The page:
Coke and Pepsi Add Social Fizz

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Coca-Cola and arch-rival Pepsi are very much on the same page these days — and that page is all about social media.

As we’ve noted, Pepsi has been tapping consumers for ideas via such social engagement programs as DEWmocracy and the Pepsi Refresh Project. Pepsi Loot is its latest social and digital experiment, this time with a Foursquare-powered app to lure music fans with free songs in exchange for checking into establishments that serve Pepsi.

PepsiCo’s SVP and chief engagement officer, Frank Cooper, feels a company can truly innovate when it decides to “harness the power of your consumer base and allow them to lead in brand decision making.”

That’s where Coke is headed as well.[more]

The beverage giant is taking social media so seriously that it’s reducing its dependence on websites and upping its social media activity. In the U.K., Coca-Cola just announced reducing its websites to two online hubs in order to focus on social media, including its World Cup and Olympics outreach.

Lucy Keown, head of corporate communications for Coca-Cola UK, tells Marketing Week, “Having a website is important but so are the conversations you have where people really want to be. For us, what¹s important is making the content that people want, but also knowing they don¹t always want to come directly to your website.”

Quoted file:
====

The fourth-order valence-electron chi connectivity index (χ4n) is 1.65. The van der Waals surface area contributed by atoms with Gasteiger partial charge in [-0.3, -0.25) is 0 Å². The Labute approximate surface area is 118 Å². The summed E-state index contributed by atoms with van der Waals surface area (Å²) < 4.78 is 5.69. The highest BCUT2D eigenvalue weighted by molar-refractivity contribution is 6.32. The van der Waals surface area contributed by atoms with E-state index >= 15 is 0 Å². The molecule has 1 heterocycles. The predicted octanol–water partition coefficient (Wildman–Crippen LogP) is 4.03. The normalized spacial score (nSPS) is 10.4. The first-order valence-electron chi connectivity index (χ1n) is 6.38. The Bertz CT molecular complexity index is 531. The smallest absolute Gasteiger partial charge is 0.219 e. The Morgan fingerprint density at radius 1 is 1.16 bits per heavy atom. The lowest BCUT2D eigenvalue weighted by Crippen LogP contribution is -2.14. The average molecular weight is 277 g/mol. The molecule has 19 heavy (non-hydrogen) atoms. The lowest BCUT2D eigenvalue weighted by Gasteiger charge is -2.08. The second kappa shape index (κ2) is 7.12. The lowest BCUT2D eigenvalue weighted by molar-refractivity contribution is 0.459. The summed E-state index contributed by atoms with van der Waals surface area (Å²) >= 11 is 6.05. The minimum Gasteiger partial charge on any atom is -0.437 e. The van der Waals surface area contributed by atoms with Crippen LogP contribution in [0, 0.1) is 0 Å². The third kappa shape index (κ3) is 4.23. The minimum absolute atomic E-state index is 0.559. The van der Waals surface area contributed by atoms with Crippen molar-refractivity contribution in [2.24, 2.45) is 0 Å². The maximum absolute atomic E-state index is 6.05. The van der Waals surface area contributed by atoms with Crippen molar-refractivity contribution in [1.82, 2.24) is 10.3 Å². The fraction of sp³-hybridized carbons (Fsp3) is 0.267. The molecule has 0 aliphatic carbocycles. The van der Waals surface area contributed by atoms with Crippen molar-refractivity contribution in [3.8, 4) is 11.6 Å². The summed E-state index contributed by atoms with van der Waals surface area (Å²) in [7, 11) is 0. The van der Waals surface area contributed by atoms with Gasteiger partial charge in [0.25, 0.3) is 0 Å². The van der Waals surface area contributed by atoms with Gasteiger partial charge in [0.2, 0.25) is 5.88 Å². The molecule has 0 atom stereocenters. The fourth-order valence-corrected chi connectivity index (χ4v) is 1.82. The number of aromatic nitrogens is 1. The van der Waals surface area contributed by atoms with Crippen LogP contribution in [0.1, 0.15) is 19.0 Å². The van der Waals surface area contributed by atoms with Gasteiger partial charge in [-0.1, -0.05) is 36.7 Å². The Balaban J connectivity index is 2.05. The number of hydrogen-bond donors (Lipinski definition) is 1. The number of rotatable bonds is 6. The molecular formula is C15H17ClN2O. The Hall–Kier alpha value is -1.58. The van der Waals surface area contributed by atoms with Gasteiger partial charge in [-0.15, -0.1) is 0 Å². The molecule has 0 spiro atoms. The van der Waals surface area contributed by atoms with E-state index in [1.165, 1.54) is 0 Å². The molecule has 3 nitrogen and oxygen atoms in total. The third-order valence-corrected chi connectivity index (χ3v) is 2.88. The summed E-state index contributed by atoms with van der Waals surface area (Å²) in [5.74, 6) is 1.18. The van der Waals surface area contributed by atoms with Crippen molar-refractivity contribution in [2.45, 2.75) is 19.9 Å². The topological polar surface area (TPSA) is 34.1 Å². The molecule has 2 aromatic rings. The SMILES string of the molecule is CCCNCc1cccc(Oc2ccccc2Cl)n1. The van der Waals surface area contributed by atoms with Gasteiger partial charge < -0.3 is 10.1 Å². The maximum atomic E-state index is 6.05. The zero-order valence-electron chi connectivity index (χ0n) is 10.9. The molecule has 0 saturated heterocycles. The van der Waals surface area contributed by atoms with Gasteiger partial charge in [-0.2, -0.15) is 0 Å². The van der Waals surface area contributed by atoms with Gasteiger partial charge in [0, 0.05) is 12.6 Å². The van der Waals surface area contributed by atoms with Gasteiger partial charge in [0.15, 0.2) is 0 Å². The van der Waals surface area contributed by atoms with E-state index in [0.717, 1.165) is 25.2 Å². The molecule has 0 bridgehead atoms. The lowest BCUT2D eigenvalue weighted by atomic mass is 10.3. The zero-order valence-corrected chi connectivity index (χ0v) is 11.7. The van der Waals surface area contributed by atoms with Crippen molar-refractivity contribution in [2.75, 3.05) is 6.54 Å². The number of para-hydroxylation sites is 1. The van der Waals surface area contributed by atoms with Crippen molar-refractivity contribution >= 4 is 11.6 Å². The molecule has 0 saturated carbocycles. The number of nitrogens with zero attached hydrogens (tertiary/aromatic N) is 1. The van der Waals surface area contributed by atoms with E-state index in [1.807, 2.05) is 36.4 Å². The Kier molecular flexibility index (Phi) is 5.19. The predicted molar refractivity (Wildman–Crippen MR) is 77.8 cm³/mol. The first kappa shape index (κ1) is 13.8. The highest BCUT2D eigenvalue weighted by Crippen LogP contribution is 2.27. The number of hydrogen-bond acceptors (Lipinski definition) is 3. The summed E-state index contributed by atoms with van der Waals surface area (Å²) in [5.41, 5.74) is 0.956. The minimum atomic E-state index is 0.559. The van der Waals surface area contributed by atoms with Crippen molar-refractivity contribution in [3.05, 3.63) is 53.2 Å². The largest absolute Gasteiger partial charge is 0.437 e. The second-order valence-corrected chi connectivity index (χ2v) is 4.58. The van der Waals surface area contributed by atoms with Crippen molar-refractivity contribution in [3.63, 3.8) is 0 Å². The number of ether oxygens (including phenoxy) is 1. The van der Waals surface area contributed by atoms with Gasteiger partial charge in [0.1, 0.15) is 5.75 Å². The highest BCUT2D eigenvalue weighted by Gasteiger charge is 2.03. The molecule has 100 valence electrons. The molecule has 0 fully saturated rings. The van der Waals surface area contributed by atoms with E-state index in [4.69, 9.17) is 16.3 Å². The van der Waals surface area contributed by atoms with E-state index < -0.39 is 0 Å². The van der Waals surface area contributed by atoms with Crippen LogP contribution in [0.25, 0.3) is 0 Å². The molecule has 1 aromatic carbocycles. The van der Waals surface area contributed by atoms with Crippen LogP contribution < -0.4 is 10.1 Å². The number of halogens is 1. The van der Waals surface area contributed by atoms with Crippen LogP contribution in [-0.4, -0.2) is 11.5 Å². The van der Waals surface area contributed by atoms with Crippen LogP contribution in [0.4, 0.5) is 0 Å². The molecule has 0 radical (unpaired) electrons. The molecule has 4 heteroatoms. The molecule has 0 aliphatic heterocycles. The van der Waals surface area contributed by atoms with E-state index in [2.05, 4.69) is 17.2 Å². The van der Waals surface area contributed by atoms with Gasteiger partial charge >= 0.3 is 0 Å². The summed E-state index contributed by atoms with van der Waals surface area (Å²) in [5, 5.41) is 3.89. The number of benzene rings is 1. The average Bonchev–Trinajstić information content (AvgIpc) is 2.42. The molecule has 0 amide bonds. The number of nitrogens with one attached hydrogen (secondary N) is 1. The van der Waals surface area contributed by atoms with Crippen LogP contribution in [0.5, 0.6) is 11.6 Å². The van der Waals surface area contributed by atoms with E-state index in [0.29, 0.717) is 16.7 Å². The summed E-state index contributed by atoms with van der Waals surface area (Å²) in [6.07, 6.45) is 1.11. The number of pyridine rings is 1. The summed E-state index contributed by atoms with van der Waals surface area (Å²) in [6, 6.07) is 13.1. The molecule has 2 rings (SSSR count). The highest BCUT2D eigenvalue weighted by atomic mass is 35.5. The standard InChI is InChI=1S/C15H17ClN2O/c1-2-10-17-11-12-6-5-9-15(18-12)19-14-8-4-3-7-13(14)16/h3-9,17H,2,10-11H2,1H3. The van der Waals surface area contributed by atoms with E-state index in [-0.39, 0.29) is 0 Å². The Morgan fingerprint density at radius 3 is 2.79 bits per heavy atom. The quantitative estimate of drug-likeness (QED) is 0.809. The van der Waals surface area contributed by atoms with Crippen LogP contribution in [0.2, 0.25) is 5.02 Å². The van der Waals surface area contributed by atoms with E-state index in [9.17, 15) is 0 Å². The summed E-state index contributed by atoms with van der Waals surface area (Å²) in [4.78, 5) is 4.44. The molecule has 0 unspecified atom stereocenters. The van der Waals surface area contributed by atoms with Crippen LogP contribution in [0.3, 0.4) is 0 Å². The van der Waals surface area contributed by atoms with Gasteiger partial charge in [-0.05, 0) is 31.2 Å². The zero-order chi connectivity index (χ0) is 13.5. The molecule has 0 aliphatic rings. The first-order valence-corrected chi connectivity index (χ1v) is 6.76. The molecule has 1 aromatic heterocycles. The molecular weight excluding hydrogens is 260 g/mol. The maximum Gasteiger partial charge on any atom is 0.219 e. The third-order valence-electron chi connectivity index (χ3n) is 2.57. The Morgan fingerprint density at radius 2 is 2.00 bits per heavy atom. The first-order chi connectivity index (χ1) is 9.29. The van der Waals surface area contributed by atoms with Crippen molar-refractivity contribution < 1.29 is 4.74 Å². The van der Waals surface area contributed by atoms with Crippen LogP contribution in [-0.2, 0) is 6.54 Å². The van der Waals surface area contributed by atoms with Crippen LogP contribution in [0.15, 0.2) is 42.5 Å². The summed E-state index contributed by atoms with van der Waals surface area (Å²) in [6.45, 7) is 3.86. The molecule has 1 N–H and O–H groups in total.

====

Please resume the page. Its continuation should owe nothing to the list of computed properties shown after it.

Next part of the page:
In a similar vein, Natalie Johnson, digital communications manager for Coca-Cola, tells Popsop.com: “When you think about what your homepage is… it’s not necessarily just your brand page. It’s Google.com. It’s Digg. It’s Twitter. It’s YouTube. It’s Facebook. It’s all of these other sites, because that’s where people are going to obtain their information.”

Having recently relaunched our Web Watch feature as Digital Watch, we couldn’t agree more. Coke’s “Open Happiness” World Tour last year, which sent corporate-sponsored bloggers to over 200 countries, was the shape of things to come.

Now Coca-Cola corporate is doubling down on targeted social media activities, such as its eco-themed campaign to raise awareness of Earth Month in April and help support Ocean Conservancy. Through a Facebook application, users could “oceanize” themselves into an underwater photo. For every person who used the application, Coca-Cola donated $1 to Ocean Conservancy.

Coca-Cola has systematically been working social media, says Johnson, actively reviewing viral buzz to gauge public opinion on its brands and marketing, using a “blog squad” to react quickly, getting relevant messages and viral videos across the Internet, and making sure Coke is easy to find via Google, Facebook, and other channels.

It’s all about keeping awareness as high as possible for the number one brand in the world, and the aspiring best global brand.

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